This management framework created by MetaCX outlines five key steps for transforming the B2B customer lifecycle. Each of these levels details the process by which companies can get one step further to transform their customer lifecycle to an outcomes-based approach. This framework contains the following levels:
Level 1: Alignment
Level 2: Delivery
Level 3: Adoption
Level 4: Impact
Level 5: Performance
Coming up with an effective framework or strategy to suit your unique business needs can be challenging. MetaCX helps organizations operationalize and scale expected outcomes from business relationships in a collaborative, neutral, third-party space. Within the shared technology platform, partnering organizations are able to align on initiatives and desired outcomes, create mutual action plans, and establish evaluation measures on an ongoing basis. To track progress and impact, multidirectional data is captured, conceptualized, and turned into a real-time, comprehensive view of performance toward the achievement of outcomes and delivery of value.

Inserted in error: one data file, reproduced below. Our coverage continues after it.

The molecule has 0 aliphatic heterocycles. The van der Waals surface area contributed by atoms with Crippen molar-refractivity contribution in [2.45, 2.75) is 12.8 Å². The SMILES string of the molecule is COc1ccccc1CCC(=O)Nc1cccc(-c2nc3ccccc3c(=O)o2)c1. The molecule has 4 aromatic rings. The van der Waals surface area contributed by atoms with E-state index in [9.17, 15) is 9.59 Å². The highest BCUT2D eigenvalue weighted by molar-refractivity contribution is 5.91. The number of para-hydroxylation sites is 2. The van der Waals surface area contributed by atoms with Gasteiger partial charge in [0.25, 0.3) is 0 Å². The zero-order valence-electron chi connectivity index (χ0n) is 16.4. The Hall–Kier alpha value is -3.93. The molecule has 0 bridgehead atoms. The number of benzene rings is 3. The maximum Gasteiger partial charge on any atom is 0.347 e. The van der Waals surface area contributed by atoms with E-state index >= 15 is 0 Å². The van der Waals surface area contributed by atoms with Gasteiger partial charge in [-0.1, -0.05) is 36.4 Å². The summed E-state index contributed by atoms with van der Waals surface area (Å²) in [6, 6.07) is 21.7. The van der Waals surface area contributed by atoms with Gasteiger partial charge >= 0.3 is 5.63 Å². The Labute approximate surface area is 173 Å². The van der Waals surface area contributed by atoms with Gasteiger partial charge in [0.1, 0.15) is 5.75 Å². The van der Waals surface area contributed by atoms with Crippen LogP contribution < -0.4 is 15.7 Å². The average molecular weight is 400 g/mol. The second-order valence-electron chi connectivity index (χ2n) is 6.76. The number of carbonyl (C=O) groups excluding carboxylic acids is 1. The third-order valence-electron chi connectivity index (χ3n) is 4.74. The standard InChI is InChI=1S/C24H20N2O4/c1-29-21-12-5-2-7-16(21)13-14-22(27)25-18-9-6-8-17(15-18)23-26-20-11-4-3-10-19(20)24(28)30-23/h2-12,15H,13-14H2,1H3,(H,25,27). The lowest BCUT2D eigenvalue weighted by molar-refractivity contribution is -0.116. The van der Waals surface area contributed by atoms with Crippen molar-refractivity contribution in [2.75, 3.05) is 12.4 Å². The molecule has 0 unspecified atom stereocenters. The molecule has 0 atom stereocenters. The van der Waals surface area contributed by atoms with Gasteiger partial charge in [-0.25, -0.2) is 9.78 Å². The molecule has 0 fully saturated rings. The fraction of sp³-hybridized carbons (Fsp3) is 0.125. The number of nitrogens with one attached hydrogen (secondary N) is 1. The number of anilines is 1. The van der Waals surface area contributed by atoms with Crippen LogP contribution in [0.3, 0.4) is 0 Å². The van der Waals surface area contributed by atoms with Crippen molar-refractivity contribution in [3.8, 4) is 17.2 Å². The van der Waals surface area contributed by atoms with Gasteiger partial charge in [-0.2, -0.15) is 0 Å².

Outcomes & Results-Focused Examples
There are plenty of results-focused examples you can look to for inspiration on how to implement similar measures into your own organization. Examples of output objectives span industries. For examples of outputs, or to see a measurable outputs example at play, you might consider looking at what another business in your industry has done and achieved success with. Outputs vs. outcomes examples are endless.
One outcome-focused example in the healthcare industry might be an IHS partnering with a pharmaceutical to lower the cost of care for diabetes patients by 18%. This helps answer the question what is outcome-focused care, as providers are working towards a specific outcome for patients. Similarly, a retailer partnering with a marketing automation provider could aim to increase conversion rates by 33%. Some companies may opt to achieve a certain outcome by a set date—for instance, a manufacturer partnering with an energy company to be carbon neutral by 2025.